Ex-EY whistleblower wins £8.6m in damages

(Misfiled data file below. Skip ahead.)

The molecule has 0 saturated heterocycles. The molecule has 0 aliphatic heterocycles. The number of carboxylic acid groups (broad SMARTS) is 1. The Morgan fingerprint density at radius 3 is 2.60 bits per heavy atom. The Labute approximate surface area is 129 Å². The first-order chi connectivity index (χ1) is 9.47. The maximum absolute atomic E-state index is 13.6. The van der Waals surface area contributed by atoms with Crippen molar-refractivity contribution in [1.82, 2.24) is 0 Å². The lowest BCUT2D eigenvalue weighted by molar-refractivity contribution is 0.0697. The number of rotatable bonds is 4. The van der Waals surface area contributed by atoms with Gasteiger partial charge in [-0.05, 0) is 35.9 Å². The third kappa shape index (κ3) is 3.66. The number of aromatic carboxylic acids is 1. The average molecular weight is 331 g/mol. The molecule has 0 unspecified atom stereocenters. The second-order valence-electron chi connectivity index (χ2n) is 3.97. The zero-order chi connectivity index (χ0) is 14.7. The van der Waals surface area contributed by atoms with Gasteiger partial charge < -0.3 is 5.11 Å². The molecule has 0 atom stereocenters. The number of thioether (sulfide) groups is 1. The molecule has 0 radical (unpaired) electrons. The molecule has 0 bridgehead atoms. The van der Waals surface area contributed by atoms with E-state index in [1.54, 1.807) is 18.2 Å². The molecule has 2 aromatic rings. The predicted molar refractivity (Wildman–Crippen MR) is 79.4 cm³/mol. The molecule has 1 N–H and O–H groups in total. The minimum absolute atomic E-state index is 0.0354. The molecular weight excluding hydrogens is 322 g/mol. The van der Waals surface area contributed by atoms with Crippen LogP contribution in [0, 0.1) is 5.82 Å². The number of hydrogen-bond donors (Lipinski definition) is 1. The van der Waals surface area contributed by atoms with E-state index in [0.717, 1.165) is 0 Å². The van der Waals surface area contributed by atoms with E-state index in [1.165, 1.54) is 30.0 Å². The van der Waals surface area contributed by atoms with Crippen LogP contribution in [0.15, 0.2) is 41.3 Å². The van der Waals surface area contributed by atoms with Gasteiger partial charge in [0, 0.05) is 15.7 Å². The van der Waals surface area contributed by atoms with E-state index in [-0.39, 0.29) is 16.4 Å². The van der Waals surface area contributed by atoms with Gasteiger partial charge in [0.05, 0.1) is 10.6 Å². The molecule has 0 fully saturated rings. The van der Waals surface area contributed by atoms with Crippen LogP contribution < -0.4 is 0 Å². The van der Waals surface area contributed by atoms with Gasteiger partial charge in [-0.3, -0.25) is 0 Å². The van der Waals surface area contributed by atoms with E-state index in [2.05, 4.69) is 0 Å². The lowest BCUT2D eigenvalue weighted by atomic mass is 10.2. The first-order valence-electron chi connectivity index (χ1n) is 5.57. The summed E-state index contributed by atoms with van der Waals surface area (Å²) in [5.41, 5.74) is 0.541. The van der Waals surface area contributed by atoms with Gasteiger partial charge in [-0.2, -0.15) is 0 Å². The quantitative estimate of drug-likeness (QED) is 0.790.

A former partner at the accounting firm EY has been awarded .8m (£8.6m) in damages after being forced out of his job when he exposed professional misconduct during an audit of a Dubai gold refiner. The high court in London ruled on Friday that EY had repeatedly breached the code of ethics for professional accountants in its dealings with one of its clients, Kaloti Jewellery International. The claim was brought by Amjad Rihan, who revealed that silver-coated gold had been shipped from Morocco to avoid export restrictions and precious metal obtained from other countries such as Sudan, the Democratic Republic of the Congo and Iran without due diligence. Mr Justice Kerr found EY had breached its duty to Rihan through failing to perform the Kaloti audit in an ethical and professional manner. My life was turned upside down as I was cruelly and harshly punished for insisting on doing my job ethically, professionally and lawfully in relation to the gold audits in Dubai. “For these reasons, the importance of good due diligence and regulation in the gold refining industry and other ‘conflict minerals’ trading is emphasised in guidance published by the Organisation for Economic Cooperation and Development (OECD) and in US legislation known as the Dodd-Frank Act.